Indians fans in Cleveland awoke the morning of May 23, 1957, to the musings of columnist James E. Doyle of the Cleveland Plain Dealer. Doyle often wrote a small poem at the beginning of his column, and this spring day was no exception.
Soxcess with Cal
“That stuff served up by Cal McLish,”
The Red Sox say “was quite a dish.”
From homer hunger were the Sox –
And then they gave poor Cal his knocks.
McLish indeed received his knocks, as Boston went deep against the Cleveland right-hander four times in the sixth inning at Fenway Park. With Cleveland trailing 3-0 and McLish pitching in relief, Gene Mauch homered, Ted Williams went deep to right field, Jackie Jensen walked, Dick Gernert smacked one to the screen atop the Green Monster, and Frank Malzone capped the barrage with a solo shot to left field. 8-0 Red Sox.
“I wasn’t even supposed to be pitching that day,” McLish recalled years later. “I had been pitching a lot. The writers asked our manager, Kerby Farrell, how come McLish wasn’t starting in Fenway Park. Farrell said, ‘I can’t start McLish because I’ve been using him too much.’ ”
Farrell started Bud Daley, a left-hander. McLish relieved Daley in the fifth inning, after the starter surrendered three runs. “I threw a changeup, a fastball, a curve and a slider and they all went out.”1
In a career that spanned 20 years of professional baseball, McLish had his share of setbacks, ups and downs, and just plain bad luck. But through perseverance and resiliency, McLish was able to carve out quite a career for himself, both as a pitcher (with a half-season on the 1964 Phillies) and as a top-notch pitching coach.
Calvin Coolidge Julius Caesar Tuskahoma McLish was born on December 1, 1925, in Anadarko, Oklahoma, a small agricultural city. He was the seventh of eight children born to John and Lulu McLish. Of his unique name, McLish said, “Until I came along, my dad never got to name any of the kids. So I suppose he was into the firewater and he named me.”2 John McLish, who worked as a farmer, was part Choctaw and Lulu was part Cherokee. Cal’s name has always been a bit of a mystery. Even though his father was a staunch Democrat and Calvin Coolidge was a Republican from Vermont, Cal took pride in being named after the 30th president. The reason behind the Julius Caesar portion of his name is unknown, at least to Cal. Tuskahoma, a Choctaw word meaning red warrior, is also the name of a tiny community in the southeast part of Oklahoma.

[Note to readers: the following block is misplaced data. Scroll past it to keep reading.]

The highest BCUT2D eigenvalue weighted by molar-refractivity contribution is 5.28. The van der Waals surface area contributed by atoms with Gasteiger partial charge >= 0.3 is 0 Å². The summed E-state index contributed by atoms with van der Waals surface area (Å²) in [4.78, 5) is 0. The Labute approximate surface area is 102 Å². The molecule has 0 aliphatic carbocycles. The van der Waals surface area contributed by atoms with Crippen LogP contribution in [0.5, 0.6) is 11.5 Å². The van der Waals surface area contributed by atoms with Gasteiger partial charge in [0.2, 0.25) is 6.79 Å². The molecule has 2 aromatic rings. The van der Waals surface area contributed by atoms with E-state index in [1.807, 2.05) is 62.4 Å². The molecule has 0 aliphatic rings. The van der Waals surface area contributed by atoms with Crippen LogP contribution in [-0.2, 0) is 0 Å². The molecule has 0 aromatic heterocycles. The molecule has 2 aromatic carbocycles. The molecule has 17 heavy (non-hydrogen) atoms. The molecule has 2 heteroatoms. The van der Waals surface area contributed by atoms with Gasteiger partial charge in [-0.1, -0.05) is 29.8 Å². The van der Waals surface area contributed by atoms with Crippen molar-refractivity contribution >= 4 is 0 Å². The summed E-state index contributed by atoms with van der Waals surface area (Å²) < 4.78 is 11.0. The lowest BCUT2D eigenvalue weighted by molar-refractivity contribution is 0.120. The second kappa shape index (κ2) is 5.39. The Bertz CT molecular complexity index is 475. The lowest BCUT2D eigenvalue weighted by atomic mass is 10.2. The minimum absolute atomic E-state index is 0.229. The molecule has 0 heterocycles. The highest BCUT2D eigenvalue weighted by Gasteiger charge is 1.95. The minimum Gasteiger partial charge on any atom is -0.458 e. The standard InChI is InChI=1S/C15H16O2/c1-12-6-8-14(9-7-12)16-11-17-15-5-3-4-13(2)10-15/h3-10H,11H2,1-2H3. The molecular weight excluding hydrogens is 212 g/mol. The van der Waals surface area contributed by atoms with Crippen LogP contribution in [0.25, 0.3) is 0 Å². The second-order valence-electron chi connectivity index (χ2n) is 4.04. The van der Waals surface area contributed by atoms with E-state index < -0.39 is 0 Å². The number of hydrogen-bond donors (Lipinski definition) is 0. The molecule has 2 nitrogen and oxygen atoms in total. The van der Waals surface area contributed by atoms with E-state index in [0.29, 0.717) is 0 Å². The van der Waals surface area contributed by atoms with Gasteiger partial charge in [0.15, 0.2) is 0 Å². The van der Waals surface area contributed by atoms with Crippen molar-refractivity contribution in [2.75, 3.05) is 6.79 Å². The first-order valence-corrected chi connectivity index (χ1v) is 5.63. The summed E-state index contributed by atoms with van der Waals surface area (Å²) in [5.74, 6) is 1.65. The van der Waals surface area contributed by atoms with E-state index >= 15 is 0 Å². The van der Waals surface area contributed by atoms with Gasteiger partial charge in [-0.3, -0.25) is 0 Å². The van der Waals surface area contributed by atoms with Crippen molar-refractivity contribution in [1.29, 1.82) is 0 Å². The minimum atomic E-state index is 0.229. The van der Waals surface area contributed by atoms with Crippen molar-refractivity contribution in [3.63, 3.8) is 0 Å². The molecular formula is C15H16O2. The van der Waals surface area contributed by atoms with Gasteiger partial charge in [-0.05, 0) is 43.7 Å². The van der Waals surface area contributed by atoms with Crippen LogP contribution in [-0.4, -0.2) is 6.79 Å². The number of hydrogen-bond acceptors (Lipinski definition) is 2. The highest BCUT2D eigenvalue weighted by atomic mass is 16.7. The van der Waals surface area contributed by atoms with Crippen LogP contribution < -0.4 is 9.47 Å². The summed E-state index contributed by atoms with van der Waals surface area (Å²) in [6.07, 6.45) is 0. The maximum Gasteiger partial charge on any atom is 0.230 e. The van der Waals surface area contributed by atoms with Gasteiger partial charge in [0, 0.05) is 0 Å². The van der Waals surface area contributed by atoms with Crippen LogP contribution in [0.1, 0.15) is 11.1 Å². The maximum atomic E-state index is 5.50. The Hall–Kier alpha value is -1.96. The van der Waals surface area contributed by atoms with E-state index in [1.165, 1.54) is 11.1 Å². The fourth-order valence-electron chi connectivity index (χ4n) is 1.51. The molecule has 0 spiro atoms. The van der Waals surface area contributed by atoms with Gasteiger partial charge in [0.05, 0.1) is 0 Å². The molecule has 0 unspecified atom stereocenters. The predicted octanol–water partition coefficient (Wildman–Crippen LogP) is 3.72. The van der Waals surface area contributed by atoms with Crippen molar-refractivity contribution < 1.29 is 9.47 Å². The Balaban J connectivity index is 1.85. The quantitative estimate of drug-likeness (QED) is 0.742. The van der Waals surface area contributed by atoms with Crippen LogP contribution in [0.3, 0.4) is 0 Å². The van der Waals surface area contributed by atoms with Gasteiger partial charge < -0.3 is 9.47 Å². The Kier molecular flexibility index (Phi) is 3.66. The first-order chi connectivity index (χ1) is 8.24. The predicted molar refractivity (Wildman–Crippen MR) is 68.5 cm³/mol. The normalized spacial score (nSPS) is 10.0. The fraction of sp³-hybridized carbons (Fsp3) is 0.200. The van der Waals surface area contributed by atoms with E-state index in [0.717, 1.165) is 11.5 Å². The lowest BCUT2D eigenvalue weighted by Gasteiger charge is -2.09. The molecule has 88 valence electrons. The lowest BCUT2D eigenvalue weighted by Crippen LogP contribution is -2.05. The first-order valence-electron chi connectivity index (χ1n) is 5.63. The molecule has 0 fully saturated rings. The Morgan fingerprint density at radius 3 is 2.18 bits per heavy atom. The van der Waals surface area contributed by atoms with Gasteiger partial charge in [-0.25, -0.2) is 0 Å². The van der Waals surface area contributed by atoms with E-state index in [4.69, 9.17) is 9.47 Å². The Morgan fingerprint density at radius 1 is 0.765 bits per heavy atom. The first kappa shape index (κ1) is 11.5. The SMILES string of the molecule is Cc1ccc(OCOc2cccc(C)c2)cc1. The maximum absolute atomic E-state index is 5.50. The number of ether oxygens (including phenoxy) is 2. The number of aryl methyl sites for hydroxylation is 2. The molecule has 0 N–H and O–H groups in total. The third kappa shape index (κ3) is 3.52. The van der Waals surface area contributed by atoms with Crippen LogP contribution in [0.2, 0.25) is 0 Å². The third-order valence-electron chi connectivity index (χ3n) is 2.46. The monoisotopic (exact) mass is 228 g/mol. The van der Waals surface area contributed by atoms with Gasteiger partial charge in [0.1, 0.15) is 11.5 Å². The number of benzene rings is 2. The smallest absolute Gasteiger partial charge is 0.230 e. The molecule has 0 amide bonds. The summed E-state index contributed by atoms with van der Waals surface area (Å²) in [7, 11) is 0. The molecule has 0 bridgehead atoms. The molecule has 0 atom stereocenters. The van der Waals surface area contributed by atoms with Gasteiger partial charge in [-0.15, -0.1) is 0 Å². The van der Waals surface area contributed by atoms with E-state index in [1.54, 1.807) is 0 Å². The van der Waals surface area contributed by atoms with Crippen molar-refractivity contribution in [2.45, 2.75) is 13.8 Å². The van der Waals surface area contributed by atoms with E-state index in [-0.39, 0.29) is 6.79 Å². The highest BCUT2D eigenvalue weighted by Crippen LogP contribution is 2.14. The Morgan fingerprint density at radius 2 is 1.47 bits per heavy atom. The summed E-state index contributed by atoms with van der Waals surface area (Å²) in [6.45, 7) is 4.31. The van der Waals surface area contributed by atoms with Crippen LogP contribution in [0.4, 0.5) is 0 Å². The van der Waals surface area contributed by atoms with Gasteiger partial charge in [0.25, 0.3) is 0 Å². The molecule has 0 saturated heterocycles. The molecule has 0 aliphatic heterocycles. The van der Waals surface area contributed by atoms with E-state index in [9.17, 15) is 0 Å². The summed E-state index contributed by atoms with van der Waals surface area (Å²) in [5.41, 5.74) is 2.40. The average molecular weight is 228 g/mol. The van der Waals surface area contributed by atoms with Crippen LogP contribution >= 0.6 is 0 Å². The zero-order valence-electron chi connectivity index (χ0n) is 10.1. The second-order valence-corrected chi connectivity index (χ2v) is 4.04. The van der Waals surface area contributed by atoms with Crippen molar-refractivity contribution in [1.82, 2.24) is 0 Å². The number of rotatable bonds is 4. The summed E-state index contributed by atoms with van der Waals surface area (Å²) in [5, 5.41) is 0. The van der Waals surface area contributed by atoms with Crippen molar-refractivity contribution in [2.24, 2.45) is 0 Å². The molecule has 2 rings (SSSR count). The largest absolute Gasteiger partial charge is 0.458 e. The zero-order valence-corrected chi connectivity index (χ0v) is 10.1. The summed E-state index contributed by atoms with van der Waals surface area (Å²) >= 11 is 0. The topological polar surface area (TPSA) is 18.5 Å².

While at Central High School in Oklahoma City, McLish mostly played shortstop. In 1944 he was signed by Brooklyn Dodgers scout Tom Greenwade, who saw that the youngster had speed on his throws. Cal had made a pact with two of his high-school teammates: Any scout who wanted to sign one of them had to sign all three. So Greenwade signed McLish’s teammate Bobby Jarvis, but conveniently forgot to sign Bobby Morgan. McLish and Jarvis didn’t realize this until they got to the Dodgers’ 1944 spring-training camp in Bear Mountain, New York. Learning that they’d been duped, they refused to play until all three returned to Oklahoma so they could see Greenwade actually sign Morgan.3 McLish reported to the varsity as an 18-year-old, fresh out of high school with virtually no pitching experience. He received a bonus of $1,500 and was paid $150 a month.
Without any minor-league experience, the teenage McLish was on the Dodgers’ roster to start the season. With the shortage of players because of World War II, the 1944 version of “Dem Bums” was a mix of players from opposite ends of their baseball careers. There were young, unproven players like McLish and Gene Mauch, and players whose better years were in the rear-view mirror, like Paul Waner and Johnny Cooney.
McLish won his first major-league game on May 31, beating the Pittsburgh Pirates 8-4. He hit a double and drove in a run to aid his own cause. As the season wore on, the possibility grew that McLish might be drafted into the military at any time. While the Dodgers were in St. Louis, he got the call and reported for active duty on August 21. At that point he had a 3-10 record with a 7.82 earned-run average. He served in the 3rd Infantry Division in Europe, earning two battle stars, before the Germans surrendered in May 1945. During that summer McLish pitched for the division baseball team in Czechoslovakia. He was discharged in August 1946. He had missed the equivalent of two seasons of major-league baseball.